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Gold wakes up

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12/21/2018 | 04:28 pm
We are updating an article published in December to explain the mechanisms underlying the evolution of precious metal prices. Since then, gold prices have gained ground, driven by a recovery in emerging currencies, an easing of US real interest rates and, of course, a significant decline in equity markets. The assumptions made in December have been confirmed.
Concern is growing. Some may point at the US administration's tendency to disrupt the process of globalization, which is damaging to global growth. In addition to these growth concerns, there are inflationary pressures in the United States. In theory, this provides all the conditions for gold prices to shine, an effective store of value against inflation and a preferred asset to hedge against an economic downturn.

However, this is not the case. On the contrary, the stock market performance of gold metal is far from dazzling. To assess this paradox, it is necessary to focus on the different determinants of the price of gold, apart from the fundamental data specific to the physical market.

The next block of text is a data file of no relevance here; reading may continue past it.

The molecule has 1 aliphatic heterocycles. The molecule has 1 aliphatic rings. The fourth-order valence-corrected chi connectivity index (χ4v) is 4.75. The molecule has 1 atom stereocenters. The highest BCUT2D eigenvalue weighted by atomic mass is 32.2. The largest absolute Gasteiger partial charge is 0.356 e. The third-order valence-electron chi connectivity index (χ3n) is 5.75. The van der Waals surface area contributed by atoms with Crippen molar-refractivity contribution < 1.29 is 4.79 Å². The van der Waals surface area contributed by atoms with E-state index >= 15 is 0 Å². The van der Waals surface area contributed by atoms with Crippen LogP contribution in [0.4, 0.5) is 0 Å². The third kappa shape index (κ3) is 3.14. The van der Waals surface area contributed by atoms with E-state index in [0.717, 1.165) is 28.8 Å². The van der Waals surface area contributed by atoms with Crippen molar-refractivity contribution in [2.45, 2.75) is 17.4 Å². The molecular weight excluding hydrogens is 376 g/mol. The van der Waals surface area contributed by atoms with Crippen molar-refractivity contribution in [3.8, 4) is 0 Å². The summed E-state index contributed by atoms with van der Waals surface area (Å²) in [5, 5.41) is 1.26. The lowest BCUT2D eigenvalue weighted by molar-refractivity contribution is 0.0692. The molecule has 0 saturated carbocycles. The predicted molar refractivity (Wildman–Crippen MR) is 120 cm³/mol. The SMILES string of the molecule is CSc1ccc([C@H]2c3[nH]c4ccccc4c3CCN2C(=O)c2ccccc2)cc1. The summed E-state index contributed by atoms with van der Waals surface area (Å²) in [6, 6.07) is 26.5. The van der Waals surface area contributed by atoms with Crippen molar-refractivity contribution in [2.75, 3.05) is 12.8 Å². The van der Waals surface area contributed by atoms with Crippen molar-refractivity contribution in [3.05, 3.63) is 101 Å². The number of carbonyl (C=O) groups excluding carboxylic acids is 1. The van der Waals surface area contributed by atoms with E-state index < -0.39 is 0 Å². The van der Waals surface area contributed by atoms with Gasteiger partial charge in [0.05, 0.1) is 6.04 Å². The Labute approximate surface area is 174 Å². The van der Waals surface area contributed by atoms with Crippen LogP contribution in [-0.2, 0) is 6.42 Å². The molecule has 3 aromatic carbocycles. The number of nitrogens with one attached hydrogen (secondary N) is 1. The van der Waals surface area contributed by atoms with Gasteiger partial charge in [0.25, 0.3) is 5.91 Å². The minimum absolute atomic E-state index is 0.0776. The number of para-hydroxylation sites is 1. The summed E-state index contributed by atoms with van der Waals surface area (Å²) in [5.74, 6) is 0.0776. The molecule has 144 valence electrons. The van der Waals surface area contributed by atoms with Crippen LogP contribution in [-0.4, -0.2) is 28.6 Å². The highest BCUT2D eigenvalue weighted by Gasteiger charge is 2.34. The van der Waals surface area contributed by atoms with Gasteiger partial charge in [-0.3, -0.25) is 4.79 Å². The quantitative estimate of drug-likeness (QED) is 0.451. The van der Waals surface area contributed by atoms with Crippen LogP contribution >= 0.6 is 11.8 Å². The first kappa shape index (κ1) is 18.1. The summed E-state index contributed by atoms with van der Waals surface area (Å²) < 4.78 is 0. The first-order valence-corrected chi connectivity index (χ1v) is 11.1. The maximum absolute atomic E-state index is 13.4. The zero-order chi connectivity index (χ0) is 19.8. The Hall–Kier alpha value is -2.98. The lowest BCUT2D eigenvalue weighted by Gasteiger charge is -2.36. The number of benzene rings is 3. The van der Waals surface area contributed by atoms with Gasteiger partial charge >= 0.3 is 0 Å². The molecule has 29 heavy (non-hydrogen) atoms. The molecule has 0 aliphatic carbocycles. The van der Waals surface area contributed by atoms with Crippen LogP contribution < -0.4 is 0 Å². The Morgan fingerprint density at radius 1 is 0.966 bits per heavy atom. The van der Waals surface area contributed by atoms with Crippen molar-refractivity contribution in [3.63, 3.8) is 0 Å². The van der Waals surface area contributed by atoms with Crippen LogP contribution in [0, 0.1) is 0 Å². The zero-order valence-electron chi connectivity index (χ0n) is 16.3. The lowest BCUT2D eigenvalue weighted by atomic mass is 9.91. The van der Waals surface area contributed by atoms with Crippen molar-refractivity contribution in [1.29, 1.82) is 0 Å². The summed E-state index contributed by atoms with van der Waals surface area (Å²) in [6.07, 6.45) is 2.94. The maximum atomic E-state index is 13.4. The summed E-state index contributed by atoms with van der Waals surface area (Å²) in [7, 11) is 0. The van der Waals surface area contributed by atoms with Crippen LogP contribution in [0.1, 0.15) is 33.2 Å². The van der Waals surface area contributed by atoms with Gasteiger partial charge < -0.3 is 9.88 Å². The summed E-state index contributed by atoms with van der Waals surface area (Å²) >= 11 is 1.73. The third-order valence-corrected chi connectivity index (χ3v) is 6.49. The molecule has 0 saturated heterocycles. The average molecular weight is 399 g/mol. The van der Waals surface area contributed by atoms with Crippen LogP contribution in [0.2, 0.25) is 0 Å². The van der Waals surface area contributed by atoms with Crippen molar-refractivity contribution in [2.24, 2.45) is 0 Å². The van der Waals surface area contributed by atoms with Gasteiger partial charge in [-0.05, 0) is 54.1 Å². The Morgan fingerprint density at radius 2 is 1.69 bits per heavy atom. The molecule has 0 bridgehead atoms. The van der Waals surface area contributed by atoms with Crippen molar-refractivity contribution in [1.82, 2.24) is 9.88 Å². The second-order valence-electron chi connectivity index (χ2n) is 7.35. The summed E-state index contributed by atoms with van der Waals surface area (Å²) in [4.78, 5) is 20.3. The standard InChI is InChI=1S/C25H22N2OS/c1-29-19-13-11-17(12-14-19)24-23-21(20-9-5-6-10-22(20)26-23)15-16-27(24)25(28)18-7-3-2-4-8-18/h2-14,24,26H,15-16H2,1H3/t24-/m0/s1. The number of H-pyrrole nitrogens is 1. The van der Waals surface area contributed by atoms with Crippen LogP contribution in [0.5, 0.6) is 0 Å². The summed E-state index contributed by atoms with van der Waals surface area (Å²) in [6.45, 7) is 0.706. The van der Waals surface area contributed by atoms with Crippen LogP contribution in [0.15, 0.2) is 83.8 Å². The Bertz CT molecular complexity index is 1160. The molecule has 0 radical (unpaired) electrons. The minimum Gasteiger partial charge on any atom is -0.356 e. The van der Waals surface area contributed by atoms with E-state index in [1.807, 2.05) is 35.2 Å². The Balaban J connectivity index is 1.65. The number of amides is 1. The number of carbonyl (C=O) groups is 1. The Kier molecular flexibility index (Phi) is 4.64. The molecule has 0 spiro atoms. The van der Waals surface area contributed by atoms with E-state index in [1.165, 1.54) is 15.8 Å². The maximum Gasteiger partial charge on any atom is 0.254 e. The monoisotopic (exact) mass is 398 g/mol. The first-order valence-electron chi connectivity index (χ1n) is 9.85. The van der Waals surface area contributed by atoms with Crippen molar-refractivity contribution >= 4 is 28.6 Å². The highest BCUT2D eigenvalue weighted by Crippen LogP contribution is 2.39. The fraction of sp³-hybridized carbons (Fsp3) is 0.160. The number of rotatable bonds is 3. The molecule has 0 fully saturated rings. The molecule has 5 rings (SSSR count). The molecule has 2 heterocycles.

1) The dollar effect and emerging currencies

The opposite relationship between the greenback and dollar-denominated commodities is well known. Most times, a decline in the dollar is accompanied by an increase in the value of an ounce of gold (denominated in dollars) and vice versa. Understanding this relationship means understanding the attractiveness of gold for holders of other currencies. In other words, the stronger the dollar against its counterparts, the lower the purchasing power of holders of other currencies, implying lower demand and ultimately lower gold prices.

The graph below, which is simplistic at first glance, makes sense after a study of the main gold buyers, including China and India, and to a lesser extent, other countries such as Russia and Turkey.